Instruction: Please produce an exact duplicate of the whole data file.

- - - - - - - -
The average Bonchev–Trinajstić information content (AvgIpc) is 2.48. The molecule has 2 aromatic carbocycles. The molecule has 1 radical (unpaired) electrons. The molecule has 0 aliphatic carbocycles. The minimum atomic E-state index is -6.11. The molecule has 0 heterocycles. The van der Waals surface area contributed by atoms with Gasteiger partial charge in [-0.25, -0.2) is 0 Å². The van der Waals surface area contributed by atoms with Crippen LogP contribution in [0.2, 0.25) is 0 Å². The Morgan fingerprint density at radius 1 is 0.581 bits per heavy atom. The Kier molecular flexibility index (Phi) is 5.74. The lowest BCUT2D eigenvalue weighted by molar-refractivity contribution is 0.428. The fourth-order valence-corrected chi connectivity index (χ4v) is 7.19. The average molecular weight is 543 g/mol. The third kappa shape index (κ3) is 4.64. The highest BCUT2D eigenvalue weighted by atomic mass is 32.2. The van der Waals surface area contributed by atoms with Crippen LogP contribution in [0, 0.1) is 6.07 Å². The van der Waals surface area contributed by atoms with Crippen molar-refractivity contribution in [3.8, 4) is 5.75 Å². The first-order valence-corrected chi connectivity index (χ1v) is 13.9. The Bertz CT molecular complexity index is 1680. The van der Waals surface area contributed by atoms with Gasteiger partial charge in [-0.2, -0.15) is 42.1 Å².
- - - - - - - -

The average Bonchev–Trinajstić information content (AvgIpc) is 2.48. The molecule has 2 aromatic carbocycles. The molecule has 1 radical (unpaired) electrons. The molecule has 0 aliphatic carbocycles. The minimum atomic E-state index is -6.11. The molecule has 0 heterocycles. The van der Waals surface area contributed by atoms with Gasteiger partial charge in [-0.25, -0.2) is 0 Å². The van der Waals surface area contributed by atoms with Crippen LogP contribution in [0.2, 0.25) is 0 Å². The Morgan fingerprint density at radius 1 is 0.581 bits per heavy atom. The Kier molecular flexibility index (Phi) is 5.74. The lowest BCUT2D eigenvalue weighted by molar-refractivity contribution is 0.428. The fourth-order valence-corrected chi connectivity index (χ4v) is 7.19. The average molecular weight is 543 g/mol. The third kappa shape index (κ3) is 4.64. The highest BCUT2D eigenvalue weighted by atomic mass is 32.2. The van der Waals surface area contributed by atoms with Crippen LogP contribution in [0, 0.1) is 6.07 Å². The van der Waals surface area contributed by atoms with Crippen molar-refractivity contribution in [3.8, 4) is 5.75 Å². The first-order valence-corrected chi connectivity index (χ1v) is 13.9. The Bertz CT molecular complexity index is 1680. The van der Waals surface area contributed by atoms with Gasteiger partial charge in [-0.2, -0.15) is 42.1 Å².